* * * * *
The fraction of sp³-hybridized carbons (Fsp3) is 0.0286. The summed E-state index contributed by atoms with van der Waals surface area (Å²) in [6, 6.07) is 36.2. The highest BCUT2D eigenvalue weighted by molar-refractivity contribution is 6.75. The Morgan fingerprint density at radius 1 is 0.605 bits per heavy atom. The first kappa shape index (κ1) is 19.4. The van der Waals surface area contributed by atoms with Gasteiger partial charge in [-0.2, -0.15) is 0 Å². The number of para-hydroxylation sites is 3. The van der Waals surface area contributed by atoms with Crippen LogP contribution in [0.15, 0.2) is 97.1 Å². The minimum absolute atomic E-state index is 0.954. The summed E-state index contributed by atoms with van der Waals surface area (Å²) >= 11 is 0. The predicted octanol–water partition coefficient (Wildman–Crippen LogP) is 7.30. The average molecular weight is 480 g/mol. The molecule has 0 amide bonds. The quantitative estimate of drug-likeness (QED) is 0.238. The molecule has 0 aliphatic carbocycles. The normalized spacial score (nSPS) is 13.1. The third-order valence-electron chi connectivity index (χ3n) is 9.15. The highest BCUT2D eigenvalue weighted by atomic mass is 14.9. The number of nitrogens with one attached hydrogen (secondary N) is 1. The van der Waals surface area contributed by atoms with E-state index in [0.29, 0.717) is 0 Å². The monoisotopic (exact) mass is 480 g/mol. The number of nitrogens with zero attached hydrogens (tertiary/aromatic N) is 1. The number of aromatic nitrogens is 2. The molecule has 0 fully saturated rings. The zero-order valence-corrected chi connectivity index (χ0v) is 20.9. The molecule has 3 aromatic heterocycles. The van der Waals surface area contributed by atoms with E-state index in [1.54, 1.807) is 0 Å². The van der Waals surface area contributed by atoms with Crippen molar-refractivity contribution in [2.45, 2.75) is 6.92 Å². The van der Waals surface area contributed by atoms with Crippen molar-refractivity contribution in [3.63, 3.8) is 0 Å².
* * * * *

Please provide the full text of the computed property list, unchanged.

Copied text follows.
The fraction of sp³-hybridized carbons (Fsp3) is 0.0286. The summed E-state index contributed by atoms with van der Waals surface area (Å²) in [6, 6.07) is 36.2. The highest BCUT2D eigenvalue weighted by molar-refractivity contribution is 6.75. The Morgan fingerprint density at radius 1 is 0.605 bits per heavy atom. The first kappa shape index (κ1) is 19.4. The van der Waals surface area contributed by atoms with Gasteiger partial charge in [-0.2, -0.15) is 0 Å². The number of para-hydroxylation sites is 3. The van der Waals surface area contributed by atoms with Crippen LogP contribution in [0.15, 0.2) is 97.1 Å². The minimum absolute atomic E-state index is 0.954. The summed E-state index contributed by atoms with van der Waals surface area (Å²) >= 11 is 0. The predicted octanol–water partition coefficient (Wildman–Crippen LogP) is 7.30. The average molecular weight is 480 g/mol. The molecule has 0 amide bonds. The quantitative estimate of drug-likeness (QED) is 0.238. The molecule has 0 aliphatic carbocycles. The normalized spacial score (nSPS) is 13.1. The third-order valence-electron chi connectivity index (χ3n) is 9.15. The highest BCUT2D eigenvalue weighted by atomic mass is 14.9. The number of nitrogens with one attached hydrogen (secondary N) is 1. The van der Waals surface area contributed by atoms with E-state index in [0.29, 0.717) is 0 Å². The monoisotopic (exact) mass is 480 g/mol. The number of nitrogens with zero attached hydrogens (tertiary/aromatic N) is 1. The number of aromatic nitrogens is 2. The molecule has 0 fully saturated rings. The zero-order valence-corrected chi connectivity index (χ0v) is 20.9. The molecule has 3 aromatic heterocycles. The van der Waals surface area contributed by atoms with E-state index in [1.54, 1.807) is 0 Å². The van der Waals surface area contributed by atoms with Crippen molar-refractivity contribution in [2.45, 2.75) is 6.92 Å². The van der Waals surface area contributed by atoms with Crippen molar-refractivity contribution in [3.63, 3.8) is 0 Å².